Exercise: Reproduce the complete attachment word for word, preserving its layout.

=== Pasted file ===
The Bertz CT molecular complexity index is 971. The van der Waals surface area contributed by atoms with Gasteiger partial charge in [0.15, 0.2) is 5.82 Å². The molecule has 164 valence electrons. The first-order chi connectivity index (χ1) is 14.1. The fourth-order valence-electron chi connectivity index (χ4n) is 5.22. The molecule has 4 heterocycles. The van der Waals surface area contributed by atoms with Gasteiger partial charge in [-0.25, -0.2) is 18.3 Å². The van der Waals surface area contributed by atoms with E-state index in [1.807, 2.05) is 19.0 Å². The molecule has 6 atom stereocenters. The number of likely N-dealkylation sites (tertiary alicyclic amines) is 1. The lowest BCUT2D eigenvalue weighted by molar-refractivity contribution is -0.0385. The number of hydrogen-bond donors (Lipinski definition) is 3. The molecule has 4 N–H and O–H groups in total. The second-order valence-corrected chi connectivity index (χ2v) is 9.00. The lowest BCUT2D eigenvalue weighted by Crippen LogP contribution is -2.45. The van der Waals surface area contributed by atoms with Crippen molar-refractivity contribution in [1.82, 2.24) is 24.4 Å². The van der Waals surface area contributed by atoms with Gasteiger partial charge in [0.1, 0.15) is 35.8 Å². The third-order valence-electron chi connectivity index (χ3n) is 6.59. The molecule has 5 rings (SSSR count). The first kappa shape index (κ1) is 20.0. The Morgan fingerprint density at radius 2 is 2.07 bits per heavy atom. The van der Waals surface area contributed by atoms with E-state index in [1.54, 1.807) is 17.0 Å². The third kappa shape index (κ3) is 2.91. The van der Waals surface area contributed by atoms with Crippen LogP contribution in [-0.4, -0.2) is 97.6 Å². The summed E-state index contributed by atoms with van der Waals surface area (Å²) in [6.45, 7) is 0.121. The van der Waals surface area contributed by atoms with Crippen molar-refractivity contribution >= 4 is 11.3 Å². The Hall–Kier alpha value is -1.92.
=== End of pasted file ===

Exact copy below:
The Bertz CT molecular complexity index is 971. The van der Waals surface area contributed by atoms with Gasteiger partial charge in [0.15, 0.2) is 5.82 Å². The molecule has 164 valence electrons. The first-order chi connectivity index (χ1) is 14.1. The fourth-order valence-electron chi connectivity index (χ4n) is 5.22. The molecule has 4 heterocycles. The van der Waals surface area contributed by atoms with Gasteiger partial charge in [-0.25, -0.2) is 18.3 Å². The van der Waals surface area contributed by atoms with E-state index in [1.807, 2.05) is 19.0 Å². The molecule has 6 atom stereocenters. The number of likely N-dealkylation sites (tertiary alicyclic amines) is 1. The lowest BCUT2D eigenvalue weighted by molar-refractivity contribution is -0.0385. The number of hydrogen-bond donors (Lipinski definition) is 3. The molecule has 4 N–H and O–H groups in total. The second-order valence-corrected chi connectivity index (χ2v) is 9.00. The lowest BCUT2D eigenvalue weighted by Crippen LogP contribution is -2.45. The van der Waals surface area contributed by atoms with Crippen molar-refractivity contribution in [1.82, 2.24) is 24.4 Å². The van der Waals surface area contributed by atoms with Gasteiger partial charge in [0.1, 0.15) is 35.8 Å². The third-order valence-electron chi connectivity index (χ3n) is 6.59. The molecule has 5 rings (SSSR count). The first kappa shape index (κ1) is 20.0. The Morgan fingerprint density at radius 2 is 2.07 bits per heavy atom. The van der Waals surface area contributed by atoms with E-state index in [1.54, 1.807) is 17.0 Å². The third kappa shape index (κ3) is 2.91. The van der Waals surface area contributed by atoms with Crippen LogP contribution in [-0.4, -0.2) is 97.6 Å². The summed E-state index contributed by atoms with van der Waals surface area (Å²) in [6.45, 7) is 0.121. The van der Waals surface area contributed by atoms with Crippen molar-refractivity contribution >= 4 is 11.3 Å². The Hall–Kier alpha value is -1.92.